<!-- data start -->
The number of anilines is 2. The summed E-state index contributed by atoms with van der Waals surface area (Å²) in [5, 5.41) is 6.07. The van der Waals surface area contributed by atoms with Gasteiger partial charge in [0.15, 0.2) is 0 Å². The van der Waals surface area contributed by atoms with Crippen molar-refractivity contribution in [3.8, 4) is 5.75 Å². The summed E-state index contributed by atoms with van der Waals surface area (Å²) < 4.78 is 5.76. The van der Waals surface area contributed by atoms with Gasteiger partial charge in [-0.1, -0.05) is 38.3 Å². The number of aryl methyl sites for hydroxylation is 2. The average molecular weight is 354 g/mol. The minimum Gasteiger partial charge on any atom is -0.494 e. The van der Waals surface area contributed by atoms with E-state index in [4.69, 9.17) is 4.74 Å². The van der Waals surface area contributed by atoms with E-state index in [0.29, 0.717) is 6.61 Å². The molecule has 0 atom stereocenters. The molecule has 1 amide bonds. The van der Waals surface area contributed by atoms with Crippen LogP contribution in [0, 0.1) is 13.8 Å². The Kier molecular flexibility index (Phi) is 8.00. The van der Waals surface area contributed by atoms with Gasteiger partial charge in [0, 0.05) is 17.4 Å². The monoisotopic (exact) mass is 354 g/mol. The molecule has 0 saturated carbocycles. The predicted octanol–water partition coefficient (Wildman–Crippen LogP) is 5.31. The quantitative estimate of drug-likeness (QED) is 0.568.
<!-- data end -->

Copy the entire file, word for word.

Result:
The number of anilines is 2. The summed E-state index contributed by atoms with van der Waals surface area (Å²) in [5, 5.41) is 6.07. The van der Waals surface area contributed by atoms with Gasteiger partial charge in [0.15, 0.2) is 0 Å². The van der Waals surface area contributed by atoms with Crippen molar-refractivity contribution in [3.8, 4) is 5.75 Å². The summed E-state index contributed by atoms with van der Waals surface area (Å²) < 4.78 is 5.76. The van der Waals surface area contributed by atoms with Gasteiger partial charge in [-0.1, -0.05) is 38.3 Å². The number of aryl methyl sites for hydroxylation is 2. The average molecular weight is 354 g/mol. The minimum Gasteiger partial charge on any atom is -0.494 e. The van der Waals surface area contributed by atoms with E-state index in [4.69, 9.17) is 4.74 Å². The van der Waals surface area contributed by atoms with E-state index in [0.29, 0.717) is 6.61 Å². The molecule has 0 atom stereocenters. The molecule has 1 amide bonds. The van der Waals surface area contributed by atoms with Crippen LogP contribution in [0, 0.1) is 13.8 Å². The Kier molecular flexibility index (Phi) is 8.00. The van der Waals surface area contributed by atoms with Gasteiger partial charge in [0, 0.05) is 17.4 Å². The monoisotopic (exact) mass is 354 g/mol. The molecule has 0 saturated carbocycles. The predicted octanol–water partition coefficient (Wildman–Crippen LogP) is 5.31. The quantitative estimate of drug-likeness (QED) is 0.568.